With nineteen seconds left during Game 2 of the Knicks-Celtics, with the Knicks up by one during a timeout, we turned to a friend we were watching the game with and said, "God, can you imagine how nuts the Garden will be if this series is 1–1?" He scolded us: "That's exactly what I said with twelve seconds left [in Game 1]. And I jinxed them. You just did the same thing." The Garden will be a madhouse tonight, but it will be tinged with legitimate fear: A loss tonight, and Game 4 won't have nearly the same buzz. The Knicks have learned a lot about themselves in the first two games, and they've impressed plenty of people. Now it would be helpful to go about the dirty business of winning an actual game.
Certainly, it is not ideal for a team playing its first home playoff game in seven years to be so riddled with injuries — particularly considering how healthy the Knicks were coming into the playoffs — but them's the breaks. Chauncey Billups is looking increasingly unlikely to play, and Amar'e Stoudemire sat out yesterday's practice with his back issues. (He was at the team shootaround this morning.) The Knicks are not near 100 percent. And they weren't expected to put up too much of a fight in this series even when they were 100 percent.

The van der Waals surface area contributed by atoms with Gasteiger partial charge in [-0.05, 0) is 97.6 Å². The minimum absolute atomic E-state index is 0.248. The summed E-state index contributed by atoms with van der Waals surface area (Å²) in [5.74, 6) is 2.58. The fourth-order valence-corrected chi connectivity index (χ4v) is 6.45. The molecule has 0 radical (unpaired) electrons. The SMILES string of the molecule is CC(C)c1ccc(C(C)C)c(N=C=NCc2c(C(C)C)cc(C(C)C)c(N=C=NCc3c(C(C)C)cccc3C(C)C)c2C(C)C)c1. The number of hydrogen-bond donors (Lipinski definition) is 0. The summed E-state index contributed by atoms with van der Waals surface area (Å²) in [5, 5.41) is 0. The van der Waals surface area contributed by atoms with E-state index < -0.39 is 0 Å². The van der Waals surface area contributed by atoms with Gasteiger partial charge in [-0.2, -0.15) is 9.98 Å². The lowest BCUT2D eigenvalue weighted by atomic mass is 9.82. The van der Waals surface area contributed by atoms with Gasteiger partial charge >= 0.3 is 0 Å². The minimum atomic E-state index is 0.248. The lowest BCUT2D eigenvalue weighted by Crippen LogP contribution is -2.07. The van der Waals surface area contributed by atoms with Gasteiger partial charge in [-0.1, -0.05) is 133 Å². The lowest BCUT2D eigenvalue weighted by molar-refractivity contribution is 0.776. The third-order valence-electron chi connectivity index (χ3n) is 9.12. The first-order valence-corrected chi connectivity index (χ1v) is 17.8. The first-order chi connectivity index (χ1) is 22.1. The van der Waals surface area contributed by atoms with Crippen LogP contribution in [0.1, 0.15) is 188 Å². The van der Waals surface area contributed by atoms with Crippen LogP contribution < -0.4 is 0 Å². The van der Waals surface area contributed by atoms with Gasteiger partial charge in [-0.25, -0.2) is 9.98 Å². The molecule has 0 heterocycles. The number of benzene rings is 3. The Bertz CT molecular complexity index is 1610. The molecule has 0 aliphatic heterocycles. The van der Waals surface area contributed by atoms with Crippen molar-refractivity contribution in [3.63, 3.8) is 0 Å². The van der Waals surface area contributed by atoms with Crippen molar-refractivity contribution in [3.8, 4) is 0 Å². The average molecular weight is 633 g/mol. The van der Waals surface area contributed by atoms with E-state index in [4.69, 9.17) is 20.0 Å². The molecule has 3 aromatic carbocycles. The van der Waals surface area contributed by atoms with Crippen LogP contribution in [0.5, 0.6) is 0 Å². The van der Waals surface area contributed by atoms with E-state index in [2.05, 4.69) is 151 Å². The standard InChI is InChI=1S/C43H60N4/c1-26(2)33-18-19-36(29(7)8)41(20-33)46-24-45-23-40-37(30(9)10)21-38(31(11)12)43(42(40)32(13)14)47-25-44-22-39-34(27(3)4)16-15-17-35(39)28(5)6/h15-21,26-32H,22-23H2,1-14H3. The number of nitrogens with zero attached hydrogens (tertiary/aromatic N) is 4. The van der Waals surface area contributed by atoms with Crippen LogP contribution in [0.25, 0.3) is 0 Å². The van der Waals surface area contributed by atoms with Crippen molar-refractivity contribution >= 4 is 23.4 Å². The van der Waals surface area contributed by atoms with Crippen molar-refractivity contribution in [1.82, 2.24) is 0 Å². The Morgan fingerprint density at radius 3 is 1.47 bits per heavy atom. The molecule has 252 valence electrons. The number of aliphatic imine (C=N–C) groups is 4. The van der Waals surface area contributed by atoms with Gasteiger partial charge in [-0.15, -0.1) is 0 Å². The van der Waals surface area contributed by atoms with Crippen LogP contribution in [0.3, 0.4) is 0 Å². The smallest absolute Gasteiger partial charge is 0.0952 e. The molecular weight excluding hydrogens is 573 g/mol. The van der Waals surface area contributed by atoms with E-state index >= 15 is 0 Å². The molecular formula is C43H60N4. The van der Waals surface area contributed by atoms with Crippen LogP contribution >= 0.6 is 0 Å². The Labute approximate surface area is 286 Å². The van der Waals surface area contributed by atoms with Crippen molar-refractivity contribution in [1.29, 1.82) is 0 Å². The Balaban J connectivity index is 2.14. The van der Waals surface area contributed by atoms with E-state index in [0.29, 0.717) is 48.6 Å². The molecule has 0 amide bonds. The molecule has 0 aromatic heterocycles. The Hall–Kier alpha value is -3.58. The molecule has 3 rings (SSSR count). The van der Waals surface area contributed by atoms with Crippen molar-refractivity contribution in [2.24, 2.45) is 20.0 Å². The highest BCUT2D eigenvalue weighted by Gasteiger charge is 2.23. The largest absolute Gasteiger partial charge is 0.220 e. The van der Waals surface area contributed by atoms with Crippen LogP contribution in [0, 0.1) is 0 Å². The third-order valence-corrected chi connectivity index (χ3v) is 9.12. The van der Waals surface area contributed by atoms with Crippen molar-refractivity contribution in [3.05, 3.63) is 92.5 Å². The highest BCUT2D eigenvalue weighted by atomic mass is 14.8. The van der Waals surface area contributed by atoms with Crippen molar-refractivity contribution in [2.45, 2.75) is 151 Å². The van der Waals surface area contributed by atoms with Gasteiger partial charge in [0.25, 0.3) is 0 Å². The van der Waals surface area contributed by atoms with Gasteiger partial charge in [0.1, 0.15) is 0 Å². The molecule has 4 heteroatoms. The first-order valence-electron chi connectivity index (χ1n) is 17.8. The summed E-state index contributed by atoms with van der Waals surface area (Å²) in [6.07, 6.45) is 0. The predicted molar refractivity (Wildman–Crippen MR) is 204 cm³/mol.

But a series does not take place in a vacuum, which is good, because otherwise everyone's hair would look all weird when each game was over. The Celtics' weaknesses have been apparent this series — it's unlikely the Heat are feeling particularly worried right now, no matter what happens here — and the Knicks, despite the two losses, still are more confident (and seemingly less desperate) than any team down 2–0 should be. The losses in Boston were tough to take, but they were certainly not demoralizing: The Knicks could very well be up 2–0 in this series. This does not seem like an impossible task.
A loss tonight, though, makes the closeness of the first two games irrelevant. A loss tonight turns the Knicks into the 76ers or the Pacers, just an undermatched team waiting for the inevitable elimination, a wild, tumultuous year ending in a whimper. The Knicks need to win tonight. They don't need to win this series. But they need to win tonight.
It feels like forever since the Knicks have won a home playoff game, but it hasn't been forever: It has been ten years. It has been exactly ten years; on April 22, 2001, the Knicks beat the Toronto Raptors 92–85 in Game 1 of the Eastern Conference quarterfinals, thanks to 23 points from Allan Houston and thirteen from Latrell Sprewell. What has happened with the Knicks in the ten years between that night and tonight would have seemed impossible to anyone in 2001. Isiah. Stephon. Anucha. Dolan. The Knicks have a chance to put the end punctuation point on that era tonight, in front of a frenzied crowd pleading to lose its mind. This is going to be a historic night in Knicks history. In about eight hours, we'll find out what kind of historic it'll be.